Capstone Project will include the construction of student Food Blogs (using field research and qualitative research methods) toward the production of an online portfolio of reflective writing, field reports, film analyses, food reviews, interviews, and a multi-modal team presentation.

Online Resources:
Kells Fall 2010 ENGL 640 Environmental Rhetoric Blog:

Kells Chicano Ecology Blog: 
Students will post segments of our weekly Reader Response Reflection Journals to our class blog at:

National Consortium of Environmental Rhetoric:

Required Texts: 
Bodio, Stephen. Querencia.
Cabeza de Baca Gilbert, Fabiola. The Good Life: New Mexico Traditions and Food.
Crawford, Stanley. Mayordomo: Chronicle of an Acequía in Northern New Mexico.
Hanson, Thor. The Triumph of Seeds: How Grains, Nuts, Kernels, Pulses, and Pips Conquered the Plant Kingdom and Shaped Human History. 
Peña, Devon, G. Chicano Culture, Ecology, Politics: Subversive Kin.
Torres, Eliseo “Cheo.” Curandero: A Life in Mexican Folk Healing.

Required Films: (Available at Zimmerman Library Circulation Desk)
Salt of the Earth.
Milagro Beanfield Wars.
Como Agua Chocolate.
Babette’s Feast.

Learning Outcomes:
Course readings, assignments, films, field exercises, and class discussions are designed to promote the following learning outcomes: 
Engage the analytical resources of rhetorical studies to current environmental issues;
Explore food cultures locally and globally;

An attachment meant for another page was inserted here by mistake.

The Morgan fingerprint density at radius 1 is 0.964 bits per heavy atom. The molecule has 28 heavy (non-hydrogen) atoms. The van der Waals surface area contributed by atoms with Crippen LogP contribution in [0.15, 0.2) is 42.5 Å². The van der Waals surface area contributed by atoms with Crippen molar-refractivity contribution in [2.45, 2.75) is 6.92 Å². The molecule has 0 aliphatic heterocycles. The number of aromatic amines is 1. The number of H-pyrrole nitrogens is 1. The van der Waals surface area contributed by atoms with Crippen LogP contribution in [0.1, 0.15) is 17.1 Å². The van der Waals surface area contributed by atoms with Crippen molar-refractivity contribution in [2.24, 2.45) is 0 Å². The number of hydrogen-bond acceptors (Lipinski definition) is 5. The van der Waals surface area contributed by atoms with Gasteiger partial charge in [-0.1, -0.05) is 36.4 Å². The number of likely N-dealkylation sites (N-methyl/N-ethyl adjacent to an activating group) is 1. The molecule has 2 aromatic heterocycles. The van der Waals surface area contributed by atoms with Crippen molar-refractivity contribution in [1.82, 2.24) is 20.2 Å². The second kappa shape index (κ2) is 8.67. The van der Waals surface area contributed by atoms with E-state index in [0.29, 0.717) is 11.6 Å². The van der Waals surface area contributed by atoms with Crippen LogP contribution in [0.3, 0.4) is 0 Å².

Interrogate questions related to environmental ethics, public health, food scarcity, bio-diversity, and natural resource depletion; 
Examine structural systems of exploitation impacting vulnerable communities and diverse environmental contexts in the U.S. Southwest;
Analyze the rhetorical representation of the complex economic and political relationships conditioning environmental justice and human rights (access to clean water and secure food sources);
Apply and integrate concepts of rhetorical studies to environmental texts;
Guide and participate in class discussions of course readings;
Participate in field exercises and public rhetoric events;
Conduct observations and generate field notes about different food cultures;
Connect learning to the environmental rhetorics of everyday life;
Develop an intellectual project through course assignments around the one of the major themes of environmental rhetoric;
Explore regional environmental resources and build awareness of local food communities;
Cultivate alliances with peers and work collaboratively toward common goals.

Course Assignments:
Class Discussion Presentations(2) - 50 pts. x 2 = 100
Food Reviews(4) - 25 pts. x 4 = 100
Field Work Reports(4) - 50 pts. x 4 = 200
Film Analysis(4) - 25 pts. x 4 = 100
Selected Reading Report(1) - 100
Final Project: Food Blog - 300
Team Presentation - 100
1000 pts. 

442.002: Major Text in Rhetoric   

MW 1600-1715
Michelle Kells, 

461.001: American Romanticism    

TR 1400-1515
Jesse Aleman, 

This course understands the American renaissance broadly as a historical moment during the mid-nineteenth-century that saw radical changes in everything from literature and print culture to domesticity and democracy. It was a time teeming with excitement and energy for the United States, as it developed into a national power and struggled to generate its own national literature. This course will thus survey and analyze the key texts and authors of mid-nineteenth-century American literature. It will focus on major movements such as transcendentalism and romanticism; major literary forms such as essays and novels; and major socio-historical factors such as Indian removal, slavery, domesticity, and the rise of market capitalism and industry, but we’ll also read and discuss lesser-known writings and authors to experience the variety of texts that the American renaissance fostered and fueled in the years preceding the U.S. Civil War.

468.001: T: Comedy, Humor & Literature    

TR 1530-1645
Matthew Hofer,